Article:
What Are the Different Types of Concentration Disorders?

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  • Written By: J. Gonzalez
  • Edited By: M. C. Hughes
  • Last Modified Date: 04 October 2019
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Although many people find it difficult to focus once in a while, for others, the act of concentrating can feel almost impossible. This may be because they suffer from one of several concentration disorders known to affect focus, attention span, and even task completion. The symptoms of concentration disorders usually don't emerge spontaneously; most are known to be the result of other medical problems such as Attention Deficit Hyperactivity Disorder (ADHD) and Attention Deficit Disorder (ADD), depression, learning disabilities, or even certain forms of sleep disorders. While concentration disorders can cause challenges in daily life, there are ways to live with this type of disorder and still function properly when performing regular tasks.

ADD and ADHD are disorders that directly interfere with the ability to concentrate and focus on one thing for a long period of time. Most people that have this disorder find it difficult to complete simple tasks, listen, and remember details. They may tend to become distracted or to zone out during times where focus is necessary. Despite chiefly being diagnosed in children, many adults live with the disorder. Some drugs and cognitive behavioral therapies have been shown to improve concentration in people with ADD and ADHD.


Depression is commonly associated with feeling sad or hopeless, but sufferers of depression also sometimes struggle with concentration disorders. Loss of motivation, low interest in activities, and feelings of tiredness or worthlessness are just a few of the other symptoms people with depression may experience along with concentration difficulties. Anyone experiencing these symptoms daily may find it hard to maintain a normal lifestyle, but there are some treatment options available to help balance these symptoms, including drug and talk therapies.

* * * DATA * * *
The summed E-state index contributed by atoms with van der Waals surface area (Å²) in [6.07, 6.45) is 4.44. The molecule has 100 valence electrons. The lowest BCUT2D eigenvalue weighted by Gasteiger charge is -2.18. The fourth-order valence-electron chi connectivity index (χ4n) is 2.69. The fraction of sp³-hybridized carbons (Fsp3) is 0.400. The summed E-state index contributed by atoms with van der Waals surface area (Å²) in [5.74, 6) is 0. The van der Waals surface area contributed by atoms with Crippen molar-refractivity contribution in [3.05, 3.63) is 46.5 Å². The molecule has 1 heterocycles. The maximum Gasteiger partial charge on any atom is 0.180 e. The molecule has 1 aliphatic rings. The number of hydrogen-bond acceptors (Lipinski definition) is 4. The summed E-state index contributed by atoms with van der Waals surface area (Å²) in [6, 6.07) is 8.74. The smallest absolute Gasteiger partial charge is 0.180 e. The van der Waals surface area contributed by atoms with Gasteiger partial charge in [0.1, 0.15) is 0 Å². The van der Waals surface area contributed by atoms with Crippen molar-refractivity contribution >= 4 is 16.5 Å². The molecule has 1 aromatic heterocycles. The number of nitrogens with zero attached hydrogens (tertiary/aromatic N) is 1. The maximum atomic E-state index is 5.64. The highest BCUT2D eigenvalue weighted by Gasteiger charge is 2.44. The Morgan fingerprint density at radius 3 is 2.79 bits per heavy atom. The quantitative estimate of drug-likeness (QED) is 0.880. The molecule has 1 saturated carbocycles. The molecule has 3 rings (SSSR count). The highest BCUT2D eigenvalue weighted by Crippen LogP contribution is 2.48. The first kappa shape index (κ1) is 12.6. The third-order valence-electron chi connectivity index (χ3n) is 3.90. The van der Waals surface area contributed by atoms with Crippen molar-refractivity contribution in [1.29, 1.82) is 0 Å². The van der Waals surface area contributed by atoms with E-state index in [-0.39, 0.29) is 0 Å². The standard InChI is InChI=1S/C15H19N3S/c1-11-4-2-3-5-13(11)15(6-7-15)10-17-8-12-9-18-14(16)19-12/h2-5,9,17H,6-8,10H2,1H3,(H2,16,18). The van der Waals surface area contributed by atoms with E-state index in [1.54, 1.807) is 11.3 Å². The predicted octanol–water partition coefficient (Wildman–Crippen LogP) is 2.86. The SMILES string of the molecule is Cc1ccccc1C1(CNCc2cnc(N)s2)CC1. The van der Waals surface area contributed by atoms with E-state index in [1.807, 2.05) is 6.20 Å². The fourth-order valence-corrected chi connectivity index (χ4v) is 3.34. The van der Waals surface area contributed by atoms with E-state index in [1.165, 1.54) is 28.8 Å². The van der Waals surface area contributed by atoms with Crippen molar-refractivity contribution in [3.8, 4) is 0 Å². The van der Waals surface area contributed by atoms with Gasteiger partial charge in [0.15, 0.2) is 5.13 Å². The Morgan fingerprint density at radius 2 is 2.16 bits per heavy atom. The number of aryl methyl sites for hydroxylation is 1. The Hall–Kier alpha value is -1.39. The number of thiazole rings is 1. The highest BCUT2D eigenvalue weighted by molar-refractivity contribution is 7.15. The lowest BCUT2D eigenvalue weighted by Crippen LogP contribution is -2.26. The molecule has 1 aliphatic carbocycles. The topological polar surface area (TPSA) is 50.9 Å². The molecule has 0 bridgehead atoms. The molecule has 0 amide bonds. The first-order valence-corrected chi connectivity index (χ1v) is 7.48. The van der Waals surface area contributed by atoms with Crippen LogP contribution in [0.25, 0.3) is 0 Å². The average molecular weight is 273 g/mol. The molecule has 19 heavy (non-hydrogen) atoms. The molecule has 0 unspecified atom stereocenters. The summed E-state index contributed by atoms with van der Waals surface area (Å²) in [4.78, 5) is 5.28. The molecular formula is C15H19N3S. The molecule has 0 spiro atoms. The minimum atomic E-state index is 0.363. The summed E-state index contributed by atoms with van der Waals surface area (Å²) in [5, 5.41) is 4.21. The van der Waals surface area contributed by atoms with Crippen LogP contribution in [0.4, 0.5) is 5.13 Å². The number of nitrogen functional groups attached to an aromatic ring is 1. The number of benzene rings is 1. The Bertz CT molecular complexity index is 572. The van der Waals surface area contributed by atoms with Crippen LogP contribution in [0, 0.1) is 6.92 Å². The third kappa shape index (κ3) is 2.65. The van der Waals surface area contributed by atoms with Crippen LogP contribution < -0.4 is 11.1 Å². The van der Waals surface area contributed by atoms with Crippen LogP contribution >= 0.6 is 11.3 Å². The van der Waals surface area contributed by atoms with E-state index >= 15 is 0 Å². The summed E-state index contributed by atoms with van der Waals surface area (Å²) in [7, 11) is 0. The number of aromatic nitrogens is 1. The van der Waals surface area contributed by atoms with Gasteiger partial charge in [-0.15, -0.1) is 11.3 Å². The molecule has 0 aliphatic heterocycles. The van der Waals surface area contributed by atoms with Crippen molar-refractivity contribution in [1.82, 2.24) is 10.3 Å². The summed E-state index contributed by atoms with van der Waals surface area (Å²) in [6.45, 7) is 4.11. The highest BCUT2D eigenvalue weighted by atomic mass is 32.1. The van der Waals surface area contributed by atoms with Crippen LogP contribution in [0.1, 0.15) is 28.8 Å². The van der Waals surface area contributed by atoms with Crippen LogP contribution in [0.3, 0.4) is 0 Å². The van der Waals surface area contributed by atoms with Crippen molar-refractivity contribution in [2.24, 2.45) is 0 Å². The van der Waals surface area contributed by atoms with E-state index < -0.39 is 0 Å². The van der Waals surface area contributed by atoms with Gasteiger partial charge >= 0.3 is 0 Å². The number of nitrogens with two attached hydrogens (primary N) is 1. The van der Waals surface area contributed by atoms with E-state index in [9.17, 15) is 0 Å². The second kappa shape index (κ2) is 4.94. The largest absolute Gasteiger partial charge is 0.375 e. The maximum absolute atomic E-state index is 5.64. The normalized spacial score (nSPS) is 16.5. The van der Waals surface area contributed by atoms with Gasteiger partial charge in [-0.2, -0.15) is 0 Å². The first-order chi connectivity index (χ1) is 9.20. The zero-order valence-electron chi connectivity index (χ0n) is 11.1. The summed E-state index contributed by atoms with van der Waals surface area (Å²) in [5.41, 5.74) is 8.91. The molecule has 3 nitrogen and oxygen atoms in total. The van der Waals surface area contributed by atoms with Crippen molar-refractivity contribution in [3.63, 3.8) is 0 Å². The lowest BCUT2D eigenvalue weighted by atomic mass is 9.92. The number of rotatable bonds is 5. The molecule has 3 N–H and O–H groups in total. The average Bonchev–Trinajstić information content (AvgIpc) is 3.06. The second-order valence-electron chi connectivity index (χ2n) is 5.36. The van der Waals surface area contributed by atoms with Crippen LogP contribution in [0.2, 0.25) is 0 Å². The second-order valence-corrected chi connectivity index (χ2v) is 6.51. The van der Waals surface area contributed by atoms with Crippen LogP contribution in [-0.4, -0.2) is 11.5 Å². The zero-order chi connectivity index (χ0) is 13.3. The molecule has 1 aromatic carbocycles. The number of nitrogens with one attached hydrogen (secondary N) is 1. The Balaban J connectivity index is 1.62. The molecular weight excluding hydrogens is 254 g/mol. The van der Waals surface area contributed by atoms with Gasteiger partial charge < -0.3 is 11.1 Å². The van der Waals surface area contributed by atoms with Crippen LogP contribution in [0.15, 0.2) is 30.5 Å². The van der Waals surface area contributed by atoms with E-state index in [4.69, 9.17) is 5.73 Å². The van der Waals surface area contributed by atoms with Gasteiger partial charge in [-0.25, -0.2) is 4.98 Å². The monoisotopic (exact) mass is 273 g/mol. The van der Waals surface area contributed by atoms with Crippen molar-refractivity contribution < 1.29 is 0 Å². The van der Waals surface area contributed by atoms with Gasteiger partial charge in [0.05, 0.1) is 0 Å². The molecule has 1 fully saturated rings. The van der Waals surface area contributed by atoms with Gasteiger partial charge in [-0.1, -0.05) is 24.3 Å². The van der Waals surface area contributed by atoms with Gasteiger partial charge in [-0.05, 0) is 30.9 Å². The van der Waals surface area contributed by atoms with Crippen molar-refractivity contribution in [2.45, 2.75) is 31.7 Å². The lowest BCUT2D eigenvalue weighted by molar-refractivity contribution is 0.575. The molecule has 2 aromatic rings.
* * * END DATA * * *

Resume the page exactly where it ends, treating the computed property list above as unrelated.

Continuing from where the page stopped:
Learning disabilities commonly affect people's abilities to execute academic skills such as reading and writing. Typically, learning disabilities begin during childhood and continue throughout adulthood. When people are unable to learn at the same speed of their peers, they may experience frustration and task fatigue; these experiences can cause disordered concentration and lack of focus. Although some of the other causes of concentration disorders are treatable with medication, learning disabilities are not. Specialized educational services are available to help sufferers cope, however.

Sleep disorders such as insomnia and sleep apnea keep the body from receiving the required amount of rest during the night. Most people naturally require roughly eight hours of sleep per night. When the body is not rested properly, people may feel sluggish or fatigued, resulting in a loss of concentration. Sleep clinics can help find the causes of sleeplessness and help to find a resolution.

Unlike some other medical problems, not all concentration disorders are strictly curable. Specialists can help most sufferers find ways to live with them, however, and systematic coping strategies can ease symptoms and improve academic and workplace success. Often, a combination of strategies is required, and some trial and error is necessary to find the right treatments for each individual patient.


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